Fake It and They’ll Know It: How to Customize a Resume|
First thing’s first: It’s never okay to lie or “fake it” on your resume! Really, never. You can get in an enormous amount of trouble for that (and likely fired) even years into your employment with a company. So don’t lie.
Now with that out of the way, let’s talk about how to “tailor” or customize a resume to a job. This is something you should always do! Here are five things to consider changing for each job application you send.
Never Lie About: Your Title
Even if your title doesn’t make sense and doesn’t accurately describe what you do, you still shouldn’t fake it. Employers often do background checks before hiring and they always ask for “title” and “dates employed by company,” among other things. You don’t want the title you’ve provided to not match up in this type of routine check.
Instead, customize: Add a one-line description next to your title. That being said, you want the line where your title is to accurately describe what you do (and not all titles do that). There is nothing wrong with adding a one-line description to supplement your title. An example would be: “Talent Acquisition Associate [that's the title] — Handle recruiting for FT and Internship roles across the company [that's the description].” This will help add a little color and understanding to your current role.
Never Lie About: What You’ve Done
If you haven’t done something, don’t say you have. Anything on your resume is fair game in an interview and you may be expected to talk about it at length. You don’t want to write that you analyzed sales figures on Excel but then not know any of the right terminology when asked about it.
Instead, customize: Only include the things that you’ve done that are relevant to the job. This isn’t lying (in a sense it’s omitting). Chances are, you’ve done a lot of things in your career and past roles. Only include the tasks that are most relevant to the job. Elaborating a bit more on those will be more beneficial than listing other tasks that don’t match up with the new job you’re applying for. Do this within reason — if a task was 75 percent of your job, always include it.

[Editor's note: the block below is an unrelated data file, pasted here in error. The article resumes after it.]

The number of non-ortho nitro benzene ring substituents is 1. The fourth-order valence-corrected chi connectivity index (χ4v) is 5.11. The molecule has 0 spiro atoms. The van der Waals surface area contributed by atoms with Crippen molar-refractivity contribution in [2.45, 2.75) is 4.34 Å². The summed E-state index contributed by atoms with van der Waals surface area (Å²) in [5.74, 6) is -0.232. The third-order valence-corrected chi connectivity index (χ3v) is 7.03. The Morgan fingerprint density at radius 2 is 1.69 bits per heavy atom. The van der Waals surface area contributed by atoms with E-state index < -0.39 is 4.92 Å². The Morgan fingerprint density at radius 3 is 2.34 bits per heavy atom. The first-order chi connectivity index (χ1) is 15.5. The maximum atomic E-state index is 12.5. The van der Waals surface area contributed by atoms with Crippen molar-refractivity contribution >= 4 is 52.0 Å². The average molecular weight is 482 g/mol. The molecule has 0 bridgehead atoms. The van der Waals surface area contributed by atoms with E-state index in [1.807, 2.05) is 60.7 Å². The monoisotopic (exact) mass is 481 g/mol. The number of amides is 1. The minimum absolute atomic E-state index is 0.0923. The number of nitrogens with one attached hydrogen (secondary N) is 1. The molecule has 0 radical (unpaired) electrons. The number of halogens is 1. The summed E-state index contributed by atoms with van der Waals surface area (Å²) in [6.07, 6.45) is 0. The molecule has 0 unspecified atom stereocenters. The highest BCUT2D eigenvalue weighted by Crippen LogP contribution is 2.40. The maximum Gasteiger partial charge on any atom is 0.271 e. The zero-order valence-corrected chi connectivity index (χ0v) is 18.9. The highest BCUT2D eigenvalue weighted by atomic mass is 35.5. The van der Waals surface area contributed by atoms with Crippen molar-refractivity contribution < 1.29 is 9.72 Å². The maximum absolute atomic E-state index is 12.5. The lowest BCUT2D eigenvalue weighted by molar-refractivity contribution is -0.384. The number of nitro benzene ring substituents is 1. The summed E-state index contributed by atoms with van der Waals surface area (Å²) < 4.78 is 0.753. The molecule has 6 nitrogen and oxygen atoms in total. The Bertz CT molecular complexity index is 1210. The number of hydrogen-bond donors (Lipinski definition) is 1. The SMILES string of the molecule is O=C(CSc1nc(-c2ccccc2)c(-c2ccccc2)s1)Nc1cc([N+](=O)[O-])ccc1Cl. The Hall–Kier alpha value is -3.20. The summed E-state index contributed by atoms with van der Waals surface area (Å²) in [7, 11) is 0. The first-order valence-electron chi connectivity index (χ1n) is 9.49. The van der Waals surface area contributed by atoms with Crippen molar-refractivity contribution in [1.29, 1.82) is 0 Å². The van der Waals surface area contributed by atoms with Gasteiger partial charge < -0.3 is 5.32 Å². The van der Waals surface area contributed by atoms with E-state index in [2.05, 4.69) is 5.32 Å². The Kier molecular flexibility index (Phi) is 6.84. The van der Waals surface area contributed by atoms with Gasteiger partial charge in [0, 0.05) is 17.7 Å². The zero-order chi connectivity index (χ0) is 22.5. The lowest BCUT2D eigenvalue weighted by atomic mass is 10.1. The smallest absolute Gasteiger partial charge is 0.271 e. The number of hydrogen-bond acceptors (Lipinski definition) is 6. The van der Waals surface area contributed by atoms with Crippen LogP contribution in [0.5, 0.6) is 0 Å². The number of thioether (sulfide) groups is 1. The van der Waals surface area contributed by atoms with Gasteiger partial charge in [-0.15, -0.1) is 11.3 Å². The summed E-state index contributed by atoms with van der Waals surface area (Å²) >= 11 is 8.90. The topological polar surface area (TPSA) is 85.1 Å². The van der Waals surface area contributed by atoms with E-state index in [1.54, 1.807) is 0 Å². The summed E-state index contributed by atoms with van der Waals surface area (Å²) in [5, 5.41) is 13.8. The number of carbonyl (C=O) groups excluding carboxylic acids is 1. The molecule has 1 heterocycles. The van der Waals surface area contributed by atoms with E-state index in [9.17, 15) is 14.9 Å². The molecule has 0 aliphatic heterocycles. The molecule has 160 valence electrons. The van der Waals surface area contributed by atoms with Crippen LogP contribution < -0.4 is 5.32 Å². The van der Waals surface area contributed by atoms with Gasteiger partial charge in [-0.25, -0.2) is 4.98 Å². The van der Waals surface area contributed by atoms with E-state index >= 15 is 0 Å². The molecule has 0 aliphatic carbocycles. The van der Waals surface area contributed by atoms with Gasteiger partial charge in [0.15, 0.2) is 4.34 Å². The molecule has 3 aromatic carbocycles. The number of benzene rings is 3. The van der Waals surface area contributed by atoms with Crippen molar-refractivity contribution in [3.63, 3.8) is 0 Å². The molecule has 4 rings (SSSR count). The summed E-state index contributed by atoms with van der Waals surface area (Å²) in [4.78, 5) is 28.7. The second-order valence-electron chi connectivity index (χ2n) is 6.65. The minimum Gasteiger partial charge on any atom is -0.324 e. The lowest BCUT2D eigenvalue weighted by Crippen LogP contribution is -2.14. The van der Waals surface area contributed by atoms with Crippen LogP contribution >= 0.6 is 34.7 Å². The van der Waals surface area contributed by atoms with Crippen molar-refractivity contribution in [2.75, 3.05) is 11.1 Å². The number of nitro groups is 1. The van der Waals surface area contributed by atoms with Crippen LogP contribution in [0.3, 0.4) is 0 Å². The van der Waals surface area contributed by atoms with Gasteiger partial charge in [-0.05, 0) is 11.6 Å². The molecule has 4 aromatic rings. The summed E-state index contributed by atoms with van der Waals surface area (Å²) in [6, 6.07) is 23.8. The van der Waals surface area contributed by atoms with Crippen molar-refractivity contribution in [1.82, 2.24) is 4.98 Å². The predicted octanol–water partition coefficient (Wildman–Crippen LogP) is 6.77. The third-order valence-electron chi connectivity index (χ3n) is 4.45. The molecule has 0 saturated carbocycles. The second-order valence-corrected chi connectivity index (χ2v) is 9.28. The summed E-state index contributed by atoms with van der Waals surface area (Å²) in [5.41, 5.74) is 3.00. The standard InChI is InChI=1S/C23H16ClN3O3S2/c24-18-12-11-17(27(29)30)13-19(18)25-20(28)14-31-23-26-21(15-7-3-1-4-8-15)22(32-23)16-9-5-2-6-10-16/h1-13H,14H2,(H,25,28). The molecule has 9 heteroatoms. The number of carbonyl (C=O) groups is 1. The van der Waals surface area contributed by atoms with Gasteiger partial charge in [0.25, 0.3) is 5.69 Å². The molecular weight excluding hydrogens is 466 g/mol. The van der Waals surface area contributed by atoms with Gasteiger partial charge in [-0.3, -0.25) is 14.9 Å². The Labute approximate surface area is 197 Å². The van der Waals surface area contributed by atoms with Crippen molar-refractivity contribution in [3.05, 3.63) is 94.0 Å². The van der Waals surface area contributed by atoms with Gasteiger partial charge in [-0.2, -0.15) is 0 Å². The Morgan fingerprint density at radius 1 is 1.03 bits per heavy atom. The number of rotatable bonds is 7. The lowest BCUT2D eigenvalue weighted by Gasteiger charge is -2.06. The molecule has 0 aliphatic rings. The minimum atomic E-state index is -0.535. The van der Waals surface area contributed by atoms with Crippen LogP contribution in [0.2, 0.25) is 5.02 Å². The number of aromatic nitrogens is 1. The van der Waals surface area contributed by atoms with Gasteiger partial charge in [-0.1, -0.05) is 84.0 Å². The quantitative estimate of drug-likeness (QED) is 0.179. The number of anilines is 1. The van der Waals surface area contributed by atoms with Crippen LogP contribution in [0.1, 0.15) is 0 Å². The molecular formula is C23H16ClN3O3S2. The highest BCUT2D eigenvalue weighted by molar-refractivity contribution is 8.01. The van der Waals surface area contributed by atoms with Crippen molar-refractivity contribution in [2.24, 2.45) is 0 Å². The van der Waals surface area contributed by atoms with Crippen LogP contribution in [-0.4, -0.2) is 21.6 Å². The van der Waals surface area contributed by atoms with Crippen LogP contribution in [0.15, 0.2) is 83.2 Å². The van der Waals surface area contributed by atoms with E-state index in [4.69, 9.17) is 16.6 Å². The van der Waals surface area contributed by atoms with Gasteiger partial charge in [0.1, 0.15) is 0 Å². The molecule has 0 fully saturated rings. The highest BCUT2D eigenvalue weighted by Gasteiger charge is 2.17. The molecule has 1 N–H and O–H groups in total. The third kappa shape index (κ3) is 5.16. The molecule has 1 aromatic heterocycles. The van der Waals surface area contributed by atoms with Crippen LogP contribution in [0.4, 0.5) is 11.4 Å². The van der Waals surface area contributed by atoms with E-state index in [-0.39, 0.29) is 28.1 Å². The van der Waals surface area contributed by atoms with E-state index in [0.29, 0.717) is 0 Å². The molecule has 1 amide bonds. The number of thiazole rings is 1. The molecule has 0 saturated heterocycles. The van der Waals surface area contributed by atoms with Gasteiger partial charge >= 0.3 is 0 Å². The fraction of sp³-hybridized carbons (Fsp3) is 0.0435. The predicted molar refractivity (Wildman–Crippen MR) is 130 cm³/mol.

Never Lie About: The Dates You’ve Been with a Company
This is another big thing that comes up with a background check, so you want to be very honest about the months and years you were with a company. Also be careful about the “job start date — present” area. You never want this to be on your resume if you’re not currently with a company. This is seen as very dishonest. If you find that someone has an old version of your resume, make sure you correct them about this right away (never let them assume). I’ve seen people not get jobs based on letting someone assume they were still with a company when they weren’t.
Instead, customize: Reorder your experiences based on importance/relevance and bucket them by category. Of course, you’re not necessarily going to want to show off any really short stints or gigs that don’t fit into your “career story” (at least at the top of your resume). I often advise people to bucket their experiences into “Relevant Experience” and “Additional Experience.” This way, the experience most related to the job will rise to the top of your resume and be read first, and the additional experience will just be there to supplement.
Overall, I am a huge supporter in writing your resume in a way that is true to who you are, while also highlighting your best accomplishments that would also make you great in the role you are applying to. Fibbing beyond that can be very risky, and not worth it. You should want to work for companies that want you — exactly as you are!
How do you tailor your resume to each job? Tell us in the comments.
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